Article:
This article has been written by Ansruta Debnath, 3rd Year law student at National Law University Odisha.
This article analyses the flaws in the inherently paternalistic attitude of the judiciary towards arbitration proceedings in the country and advocates for concrete statutory backing of institutional arbitration centres while simultaneously reducing the wide-ranging powers that the judiciary possesses with regards to appointments or arbitrators and interim measures. Example has been taken of Singapore to recommend similar procedures that Indian law can mirror so as to streamline the arbitration process in the ultimate interest of speedy and private dispute resolution.
The Singapore International Arbitration Centre (“SIAC”) is one of the premier institutional arbitration centres in the world and can be partly attributed for attracting investment in Singapore and making it a major hub of business and commerce. Singapore adopted the New York Convention, 1958 almost three decades later than India. Yet, it has been able to skyrocket itself to being thehub for international arbitration. On the flip side, India, a growing economy projected to be the third-largest by 2027-28, is still lagging behind in this aspect. When the World Bank last published its Ease of Doing Business ranks, India was acclaimed to have done a great job with a rank of 63 out of 190 countries. While providing financial incentives to invite investment can be a good way to project India as a lucrative centre of commerce, a crucial factor that investors look for is the way disputes, which inevitably crop up, get resolved. To that effect, India is infamous for the enormous burden on its judiciary and has embraced arbitration to resolve commercial disputes. Yet, the profoundly paternalistic attitude of the judiciary towards this alternative means of dispute resolution has created barriers to the efficiency that arbitration aims to achieve.
The structure of the Arbitration and Conciliation Act, 1996 (“the Act”) makes the interference of judiciary mandatory at almost every stage, especially as the majority of the arbitration cases in the country are ad hoc. This is a starkly different from the way things are done in Singapore, wherein judicial intervention is kept at its very minimum when it comes to arbitral proceedings.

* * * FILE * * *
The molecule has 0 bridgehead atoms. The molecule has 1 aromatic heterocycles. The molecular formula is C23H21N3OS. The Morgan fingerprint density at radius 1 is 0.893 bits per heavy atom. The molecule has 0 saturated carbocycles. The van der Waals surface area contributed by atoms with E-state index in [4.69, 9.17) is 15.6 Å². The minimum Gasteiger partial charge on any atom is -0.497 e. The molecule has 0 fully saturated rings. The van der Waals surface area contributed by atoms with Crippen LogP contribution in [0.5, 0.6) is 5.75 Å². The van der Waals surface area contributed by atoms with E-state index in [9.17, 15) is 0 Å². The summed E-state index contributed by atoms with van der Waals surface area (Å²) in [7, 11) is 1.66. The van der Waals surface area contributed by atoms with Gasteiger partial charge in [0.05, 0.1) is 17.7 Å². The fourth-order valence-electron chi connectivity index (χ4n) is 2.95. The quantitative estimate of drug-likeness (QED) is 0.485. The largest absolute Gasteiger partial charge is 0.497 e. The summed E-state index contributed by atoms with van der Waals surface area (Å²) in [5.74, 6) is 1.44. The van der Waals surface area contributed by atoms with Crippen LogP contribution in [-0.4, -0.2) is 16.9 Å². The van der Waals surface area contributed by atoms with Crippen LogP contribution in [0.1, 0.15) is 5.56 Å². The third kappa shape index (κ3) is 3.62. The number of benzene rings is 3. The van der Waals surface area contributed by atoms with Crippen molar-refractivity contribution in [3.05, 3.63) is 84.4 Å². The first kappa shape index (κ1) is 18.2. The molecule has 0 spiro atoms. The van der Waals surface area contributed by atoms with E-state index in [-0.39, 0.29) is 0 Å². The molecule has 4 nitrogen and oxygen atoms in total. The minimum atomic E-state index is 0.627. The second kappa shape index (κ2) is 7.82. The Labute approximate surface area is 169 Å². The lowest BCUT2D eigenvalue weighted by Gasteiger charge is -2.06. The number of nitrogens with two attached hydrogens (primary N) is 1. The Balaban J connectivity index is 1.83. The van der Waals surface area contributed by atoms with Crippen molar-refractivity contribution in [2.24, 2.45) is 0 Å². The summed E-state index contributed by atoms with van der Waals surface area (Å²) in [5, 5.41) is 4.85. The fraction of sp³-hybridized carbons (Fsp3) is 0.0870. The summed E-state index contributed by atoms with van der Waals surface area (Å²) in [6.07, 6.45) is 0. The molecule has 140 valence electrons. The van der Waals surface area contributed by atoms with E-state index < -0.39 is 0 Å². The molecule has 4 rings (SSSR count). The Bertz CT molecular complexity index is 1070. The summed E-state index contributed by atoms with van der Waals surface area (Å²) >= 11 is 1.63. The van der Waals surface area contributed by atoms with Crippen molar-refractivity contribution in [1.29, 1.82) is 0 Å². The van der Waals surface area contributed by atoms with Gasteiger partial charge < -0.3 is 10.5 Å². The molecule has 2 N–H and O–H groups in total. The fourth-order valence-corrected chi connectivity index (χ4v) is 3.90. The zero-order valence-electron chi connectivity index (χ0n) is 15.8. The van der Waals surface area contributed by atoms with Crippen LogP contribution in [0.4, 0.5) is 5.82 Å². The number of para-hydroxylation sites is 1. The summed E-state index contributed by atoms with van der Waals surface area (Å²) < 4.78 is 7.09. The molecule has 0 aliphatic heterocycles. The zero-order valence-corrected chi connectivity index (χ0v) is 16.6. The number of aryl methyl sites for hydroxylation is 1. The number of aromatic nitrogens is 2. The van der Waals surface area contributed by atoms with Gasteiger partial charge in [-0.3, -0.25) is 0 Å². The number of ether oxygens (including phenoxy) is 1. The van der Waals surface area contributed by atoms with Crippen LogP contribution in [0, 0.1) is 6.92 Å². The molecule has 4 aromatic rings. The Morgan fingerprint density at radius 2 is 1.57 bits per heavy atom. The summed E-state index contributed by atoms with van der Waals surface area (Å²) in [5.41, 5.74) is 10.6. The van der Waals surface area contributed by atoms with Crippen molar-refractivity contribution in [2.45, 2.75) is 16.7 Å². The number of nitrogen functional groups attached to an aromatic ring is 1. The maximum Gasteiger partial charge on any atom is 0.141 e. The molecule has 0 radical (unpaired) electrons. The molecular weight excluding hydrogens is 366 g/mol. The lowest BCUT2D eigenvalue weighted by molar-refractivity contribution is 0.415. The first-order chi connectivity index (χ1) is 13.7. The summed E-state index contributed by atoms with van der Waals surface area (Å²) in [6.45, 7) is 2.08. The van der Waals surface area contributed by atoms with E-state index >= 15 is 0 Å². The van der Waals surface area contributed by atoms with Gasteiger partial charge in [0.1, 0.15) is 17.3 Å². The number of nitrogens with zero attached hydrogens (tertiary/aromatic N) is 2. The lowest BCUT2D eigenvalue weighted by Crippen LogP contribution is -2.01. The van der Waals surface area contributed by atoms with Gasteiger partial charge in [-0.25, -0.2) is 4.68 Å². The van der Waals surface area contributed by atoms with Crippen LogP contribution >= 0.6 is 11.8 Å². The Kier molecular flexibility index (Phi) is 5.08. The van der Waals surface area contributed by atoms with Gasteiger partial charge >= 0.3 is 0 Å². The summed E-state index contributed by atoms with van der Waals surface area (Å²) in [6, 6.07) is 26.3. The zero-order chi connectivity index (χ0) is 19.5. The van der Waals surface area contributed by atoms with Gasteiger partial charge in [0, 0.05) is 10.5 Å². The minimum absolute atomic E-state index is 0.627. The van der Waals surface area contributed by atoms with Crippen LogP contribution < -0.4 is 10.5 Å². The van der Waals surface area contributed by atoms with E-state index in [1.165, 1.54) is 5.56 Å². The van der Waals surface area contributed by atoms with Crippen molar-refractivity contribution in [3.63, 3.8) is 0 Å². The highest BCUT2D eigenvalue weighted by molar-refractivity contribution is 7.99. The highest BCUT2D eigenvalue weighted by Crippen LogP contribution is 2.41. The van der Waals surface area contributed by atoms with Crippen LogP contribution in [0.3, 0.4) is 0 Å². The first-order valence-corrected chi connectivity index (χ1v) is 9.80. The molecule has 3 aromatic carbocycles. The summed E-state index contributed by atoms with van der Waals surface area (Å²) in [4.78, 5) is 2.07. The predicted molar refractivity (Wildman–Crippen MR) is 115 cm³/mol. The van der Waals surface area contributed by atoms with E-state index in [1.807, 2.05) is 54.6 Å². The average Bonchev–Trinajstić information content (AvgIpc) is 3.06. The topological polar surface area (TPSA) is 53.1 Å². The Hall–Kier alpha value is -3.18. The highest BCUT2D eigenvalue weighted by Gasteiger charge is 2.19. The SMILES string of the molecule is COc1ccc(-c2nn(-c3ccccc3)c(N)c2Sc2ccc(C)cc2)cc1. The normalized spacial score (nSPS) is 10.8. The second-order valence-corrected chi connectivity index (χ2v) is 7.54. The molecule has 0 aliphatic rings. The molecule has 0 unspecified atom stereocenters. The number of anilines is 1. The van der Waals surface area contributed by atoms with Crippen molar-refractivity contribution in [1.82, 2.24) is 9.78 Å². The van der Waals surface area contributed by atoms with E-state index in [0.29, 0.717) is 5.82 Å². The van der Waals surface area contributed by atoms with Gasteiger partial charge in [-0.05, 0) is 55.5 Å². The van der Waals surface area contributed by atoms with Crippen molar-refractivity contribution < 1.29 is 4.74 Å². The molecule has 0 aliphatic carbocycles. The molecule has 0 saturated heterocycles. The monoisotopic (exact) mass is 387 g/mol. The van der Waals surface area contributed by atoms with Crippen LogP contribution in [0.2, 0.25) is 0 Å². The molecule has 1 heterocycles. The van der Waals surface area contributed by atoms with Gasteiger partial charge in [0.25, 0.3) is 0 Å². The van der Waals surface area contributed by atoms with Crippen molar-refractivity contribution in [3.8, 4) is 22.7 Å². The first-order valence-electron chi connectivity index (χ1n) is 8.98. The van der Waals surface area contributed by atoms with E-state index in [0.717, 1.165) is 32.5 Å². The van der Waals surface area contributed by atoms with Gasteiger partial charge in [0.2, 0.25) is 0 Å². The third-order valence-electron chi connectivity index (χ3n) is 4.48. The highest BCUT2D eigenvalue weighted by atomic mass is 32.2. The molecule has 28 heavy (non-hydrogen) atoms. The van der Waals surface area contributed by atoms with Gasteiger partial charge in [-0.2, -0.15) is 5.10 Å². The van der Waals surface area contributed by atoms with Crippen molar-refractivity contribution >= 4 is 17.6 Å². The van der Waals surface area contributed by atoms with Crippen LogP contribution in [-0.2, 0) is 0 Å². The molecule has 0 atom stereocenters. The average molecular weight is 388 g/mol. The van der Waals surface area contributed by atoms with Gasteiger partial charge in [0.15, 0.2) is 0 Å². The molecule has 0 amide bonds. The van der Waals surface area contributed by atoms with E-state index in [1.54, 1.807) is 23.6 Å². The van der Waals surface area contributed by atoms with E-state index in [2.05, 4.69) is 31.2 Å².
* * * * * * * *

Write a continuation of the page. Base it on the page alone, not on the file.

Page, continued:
At the very first instance, Singapore, through SIAC, functions through institutional arbitrations and operates on minimal curial intervention. On the flip side, for ad hoc arbitration to work, courts have to appoint arbitral tribunals in the first place. Section 11 of the Act gives the high courts the power to appoint arbitrators when parties fail to make the appointment or mutually decide on an arbitrator. In contrast, in Singapore, the appointment of arbitrators for international arbitrations, as under the International Arbitration Act, 1994 (“IAA”), on failure of consensus between the parties, is done by the President of SIAC.
Problems magnify when the arbitration agreement calls for a sole arbitrator- parties seldom agree on an arbitrator and the courts have to intervene. Section 12 of the Act allows for challenging the appointment of arbitrators on limited grounds i.e., lack of qualification or independence. However, regardless of whether these grounds exist, a petition to that effect will most definitely be filed. Thus, in India, courts are involved from the very first step.
In most cases however, courts get involved even before the arbitration proceeding starts. There is almost little to no faith in the proceedings, no matter how many posters and advocacy drives the courts and the government invests in, India seems to have a problem of litigation mania. Section 9 gives the power to courts to give interim measures. Section 12A of the IAA also allows for passing of court-ordered interim measures when the same is required ex parte or before the tribunal has been constituted. However, SIAC rules also allow for the appointment of emergency arbitrators who generally deal with these situations and recourse to court is hardly ever taken.
India is foreign to the concept of emergency arbitrators and thus, the moment parties get a whiff of an impending arbitration, they immediately approach the courts for interim measures under Section 9. While high courts have consistently tried to reroute these pending applications to arbitral tribunals under Section 17, the very act of filing these applications leads to multiple hearings, and eventually becomes an expensive headache even before an alternative is explored.
Then comes the actual process. Most appointments of arbitrators occur of retired justices who end up employing proper legal procedure out of pure habit. The lack of fresh and trained blood in the arbitration game has further clogged up the process to the extent that the entire purpose of arbitration fails. Further, the dearth of trained arbitrators in this regard also piles up the caseload of these retired justices, delaying the process further.